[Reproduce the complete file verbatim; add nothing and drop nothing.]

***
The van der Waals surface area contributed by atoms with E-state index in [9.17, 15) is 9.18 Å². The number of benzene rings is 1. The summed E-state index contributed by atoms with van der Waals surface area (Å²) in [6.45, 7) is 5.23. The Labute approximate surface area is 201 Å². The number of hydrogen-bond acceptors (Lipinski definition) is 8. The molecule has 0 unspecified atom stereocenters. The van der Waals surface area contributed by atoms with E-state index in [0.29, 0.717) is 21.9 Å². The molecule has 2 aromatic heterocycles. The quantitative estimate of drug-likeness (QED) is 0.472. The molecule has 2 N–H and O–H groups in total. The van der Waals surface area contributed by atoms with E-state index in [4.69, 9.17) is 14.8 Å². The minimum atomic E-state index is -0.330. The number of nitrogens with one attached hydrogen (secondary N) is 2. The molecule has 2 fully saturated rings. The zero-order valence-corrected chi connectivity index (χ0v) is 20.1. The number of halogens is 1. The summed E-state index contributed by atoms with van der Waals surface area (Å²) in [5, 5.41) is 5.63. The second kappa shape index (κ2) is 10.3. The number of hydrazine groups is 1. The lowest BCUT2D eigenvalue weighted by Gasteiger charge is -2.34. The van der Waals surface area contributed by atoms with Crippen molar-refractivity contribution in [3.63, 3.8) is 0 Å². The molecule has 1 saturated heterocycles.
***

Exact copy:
The van der Waals surface area contributed by atoms with E-state index in [9.17, 15) is 9.18 Å². The number of benzene rings is 1. The summed E-state index contributed by atoms with van der Waals surface area (Å²) in [6.45, 7) is 5.23. The Labute approximate surface area is 201 Å². The number of hydrogen-bond acceptors (Lipinski definition) is 8. The molecule has 0 unspecified atom stereocenters. The van der Waals surface area contributed by atoms with E-state index in [0.29, 0.717) is 21.9 Å². The molecule has 2 aromatic heterocycles. The quantitative estimate of drug-likeness (QED) is 0.472. The molecule has 2 N–H and O–H groups in total. The van der Waals surface area contributed by atoms with E-state index in [4.69, 9.17) is 14.8 Å². The minimum atomic E-state index is -0.330. The number of nitrogens with one attached hydrogen (secondary N) is 2. The molecule has 2 fully saturated rings. The zero-order valence-corrected chi connectivity index (χ0v) is 20.1. The number of halogens is 1. The summed E-state index contributed by atoms with van der Waals surface area (Å²) in [5, 5.41) is 5.63. The second kappa shape index (κ2) is 10.3. The number of hydrazine groups is 1. The lowest BCUT2D eigenvalue weighted by Gasteiger charge is -2.34. The van der Waals surface area contributed by atoms with Crippen molar-refractivity contribution in [3.63, 3.8) is 0 Å². The molecule has 1 saturated heterocycles.